Breakfast at La Fonda Florecita (OAX)
I woke up thinking about breakfast. During my time in Italy ten years ago, I picked up the habit of not eating in the mornings at all--Italians tend to just have a cappuccino and cornetto (a little croissant-like pastry) for breakfast, opting to save space for a humongous lunch instead.
But I'm trying to fine-tune my routine here in Oakland now, and have started incorporating breakfast into my day. It must seem like such a given to you I'm sure, this notion of breakfast, but it's hard to try to train yourself into eating first thing in the morning when you haven't done so for a decade. I bought a quart of milk for the first time in forever this week, along with a box of cereal and bananas. We'll start there. Baby steps.
It makes me sad though, because breakfast is actually one of my favorite meal of the day. I'm a morning person by nature, so I've gotta eat first thing, right? In my visit to Oaxaca last year, we made a point of eating a proper desayuno (breakfast) every day. We visited La Fonda Florecita, inside the Mercado de la Merced not once, but TWICE during my stay.
La Fonda is housed inside the market--a large cement building, with high ceilings and light peaking from above. Vendors wrap all around the windy building and outside too.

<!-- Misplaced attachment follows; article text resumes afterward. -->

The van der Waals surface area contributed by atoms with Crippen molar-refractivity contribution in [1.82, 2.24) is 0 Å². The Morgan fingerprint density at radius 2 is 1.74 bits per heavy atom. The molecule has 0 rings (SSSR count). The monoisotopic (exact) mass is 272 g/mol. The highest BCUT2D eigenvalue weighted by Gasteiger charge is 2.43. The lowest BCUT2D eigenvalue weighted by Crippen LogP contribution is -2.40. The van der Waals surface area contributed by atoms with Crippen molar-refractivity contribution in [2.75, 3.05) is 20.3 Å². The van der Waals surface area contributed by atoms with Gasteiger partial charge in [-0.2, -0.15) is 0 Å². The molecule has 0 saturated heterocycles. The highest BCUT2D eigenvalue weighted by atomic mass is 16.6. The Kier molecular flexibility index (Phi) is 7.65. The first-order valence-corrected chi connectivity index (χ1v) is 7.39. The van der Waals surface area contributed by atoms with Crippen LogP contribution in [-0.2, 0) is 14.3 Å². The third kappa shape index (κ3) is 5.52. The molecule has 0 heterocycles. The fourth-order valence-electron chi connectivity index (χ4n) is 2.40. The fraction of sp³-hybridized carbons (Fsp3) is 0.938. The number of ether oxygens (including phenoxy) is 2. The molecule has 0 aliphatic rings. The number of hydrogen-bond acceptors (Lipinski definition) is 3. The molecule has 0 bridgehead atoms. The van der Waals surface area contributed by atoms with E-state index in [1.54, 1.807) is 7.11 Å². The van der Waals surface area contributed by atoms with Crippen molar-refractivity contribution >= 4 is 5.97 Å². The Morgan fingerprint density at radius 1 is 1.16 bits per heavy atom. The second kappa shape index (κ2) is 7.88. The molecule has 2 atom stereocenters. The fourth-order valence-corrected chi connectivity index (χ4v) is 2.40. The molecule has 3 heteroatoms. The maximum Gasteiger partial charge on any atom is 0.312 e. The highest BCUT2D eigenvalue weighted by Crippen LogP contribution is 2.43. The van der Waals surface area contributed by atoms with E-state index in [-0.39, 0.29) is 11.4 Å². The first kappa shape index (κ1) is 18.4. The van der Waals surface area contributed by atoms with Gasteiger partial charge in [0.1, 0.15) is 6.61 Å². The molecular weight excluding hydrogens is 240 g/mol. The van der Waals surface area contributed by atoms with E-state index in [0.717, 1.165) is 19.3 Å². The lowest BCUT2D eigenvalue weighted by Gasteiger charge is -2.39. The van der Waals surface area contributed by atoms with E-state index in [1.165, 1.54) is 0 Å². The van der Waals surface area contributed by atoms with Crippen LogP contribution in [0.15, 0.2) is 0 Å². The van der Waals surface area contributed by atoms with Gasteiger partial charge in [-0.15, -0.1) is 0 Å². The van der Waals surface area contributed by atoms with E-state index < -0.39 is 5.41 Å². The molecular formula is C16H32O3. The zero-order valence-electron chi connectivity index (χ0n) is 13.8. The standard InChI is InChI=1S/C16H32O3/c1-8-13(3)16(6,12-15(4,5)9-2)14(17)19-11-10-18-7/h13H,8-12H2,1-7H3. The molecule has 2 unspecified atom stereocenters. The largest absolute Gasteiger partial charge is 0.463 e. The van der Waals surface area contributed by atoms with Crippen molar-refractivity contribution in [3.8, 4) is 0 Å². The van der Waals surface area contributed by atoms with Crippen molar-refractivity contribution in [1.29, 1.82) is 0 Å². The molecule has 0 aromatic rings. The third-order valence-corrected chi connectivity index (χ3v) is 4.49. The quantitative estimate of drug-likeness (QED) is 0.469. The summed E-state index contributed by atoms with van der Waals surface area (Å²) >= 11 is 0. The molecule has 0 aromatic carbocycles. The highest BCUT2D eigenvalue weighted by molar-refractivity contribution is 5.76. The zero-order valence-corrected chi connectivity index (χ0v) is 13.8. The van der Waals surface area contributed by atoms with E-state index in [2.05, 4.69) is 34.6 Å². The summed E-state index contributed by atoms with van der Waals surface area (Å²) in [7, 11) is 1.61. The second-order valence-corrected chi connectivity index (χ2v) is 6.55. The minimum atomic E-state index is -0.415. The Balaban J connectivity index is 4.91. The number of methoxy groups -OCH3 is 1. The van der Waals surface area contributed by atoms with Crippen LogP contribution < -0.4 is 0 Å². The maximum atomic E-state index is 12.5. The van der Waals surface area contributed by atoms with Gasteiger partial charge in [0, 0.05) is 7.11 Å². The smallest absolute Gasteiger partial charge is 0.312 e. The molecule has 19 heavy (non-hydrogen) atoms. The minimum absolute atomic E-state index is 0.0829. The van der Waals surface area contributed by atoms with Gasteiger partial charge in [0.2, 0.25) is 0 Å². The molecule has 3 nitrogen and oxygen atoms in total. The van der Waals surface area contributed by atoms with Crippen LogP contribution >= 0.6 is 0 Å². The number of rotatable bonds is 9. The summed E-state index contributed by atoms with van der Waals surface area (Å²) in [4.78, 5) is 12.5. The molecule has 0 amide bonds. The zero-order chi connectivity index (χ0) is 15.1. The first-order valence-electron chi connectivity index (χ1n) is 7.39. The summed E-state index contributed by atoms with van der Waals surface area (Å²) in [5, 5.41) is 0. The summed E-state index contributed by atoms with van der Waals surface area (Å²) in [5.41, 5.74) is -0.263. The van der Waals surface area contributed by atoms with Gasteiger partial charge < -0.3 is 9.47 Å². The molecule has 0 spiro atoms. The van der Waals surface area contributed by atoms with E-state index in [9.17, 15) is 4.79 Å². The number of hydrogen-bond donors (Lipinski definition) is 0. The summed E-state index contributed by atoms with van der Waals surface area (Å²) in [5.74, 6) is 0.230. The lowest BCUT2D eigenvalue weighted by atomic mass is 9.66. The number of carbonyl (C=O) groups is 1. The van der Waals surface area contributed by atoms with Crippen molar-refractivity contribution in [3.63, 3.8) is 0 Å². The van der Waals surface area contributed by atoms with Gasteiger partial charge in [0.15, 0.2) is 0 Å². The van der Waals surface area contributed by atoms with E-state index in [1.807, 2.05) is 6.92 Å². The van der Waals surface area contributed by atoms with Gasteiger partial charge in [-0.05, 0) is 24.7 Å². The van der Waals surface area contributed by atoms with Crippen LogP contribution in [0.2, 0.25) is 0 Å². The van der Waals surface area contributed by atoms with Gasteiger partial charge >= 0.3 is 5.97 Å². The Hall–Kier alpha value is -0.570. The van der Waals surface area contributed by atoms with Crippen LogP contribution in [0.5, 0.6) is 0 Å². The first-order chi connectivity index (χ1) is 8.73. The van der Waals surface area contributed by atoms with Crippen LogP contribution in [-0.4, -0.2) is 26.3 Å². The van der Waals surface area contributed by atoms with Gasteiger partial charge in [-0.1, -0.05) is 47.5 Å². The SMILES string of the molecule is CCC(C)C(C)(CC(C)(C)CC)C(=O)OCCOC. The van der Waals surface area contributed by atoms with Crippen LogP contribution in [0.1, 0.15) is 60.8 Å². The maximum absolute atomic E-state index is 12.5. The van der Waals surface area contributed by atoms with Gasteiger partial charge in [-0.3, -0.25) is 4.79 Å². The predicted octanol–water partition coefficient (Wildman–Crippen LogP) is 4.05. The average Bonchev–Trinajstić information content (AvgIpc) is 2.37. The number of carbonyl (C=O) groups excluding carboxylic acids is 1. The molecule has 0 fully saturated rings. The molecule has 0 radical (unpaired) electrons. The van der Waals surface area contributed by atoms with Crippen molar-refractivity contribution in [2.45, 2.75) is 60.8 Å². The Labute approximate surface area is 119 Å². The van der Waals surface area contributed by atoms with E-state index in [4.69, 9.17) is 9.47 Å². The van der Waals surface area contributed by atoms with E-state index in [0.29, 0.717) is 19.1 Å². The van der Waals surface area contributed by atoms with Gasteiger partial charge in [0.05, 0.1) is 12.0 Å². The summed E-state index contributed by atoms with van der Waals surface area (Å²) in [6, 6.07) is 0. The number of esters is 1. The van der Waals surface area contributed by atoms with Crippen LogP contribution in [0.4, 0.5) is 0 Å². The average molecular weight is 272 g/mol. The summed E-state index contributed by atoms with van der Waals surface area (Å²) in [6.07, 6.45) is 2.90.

The menu for La Fonda spans across an entire wall. You know, so no one misses it.
Folks gather on large communal tables right outside the kitchen of La Fonda, which is basically just a little stand. Gentlemen in cowboy hats walk around with their guitars and serenade you throughout breakfast. It is such a joyous way to wake up!
Salsa de queso (Oaxacan cheese with black beans in a tomato broth):
Quesadilla de chorizo y flor de calabazas (chorizo + zucchini flower quesadilla):
Memelitas (Corn tortillas slathered with black beans and queso crumbles):
Chile rellenos, with chicken. This was absolutely delicious.
Chocolate de agua (Oaxacan hot chocolate with water--get the milk version instead!)
Pinapple juice. Fresh and cold.
Here are some shots of the rest of the market:
Quesos Lupita, an Oaxacan cheese shop.
Lady wrapping the gargantuan pieces of wide stringy cheese into a ball.
Fresh eggs in a bag, and grains.
Butcher, overseen by Santa Maria de Guadalupe.
Of course, I could not resist.
Oh, Oaxaca. The colors! The flavors! The energy! Such lust for life wouldn't exist without a proper breakfast, right?
Sigh. I miss Oaxaca.
*La Merced Market is located on Insurgentes between Morelos and Murguía. It is also known as Mercado Democracia. (via Planeta dot com)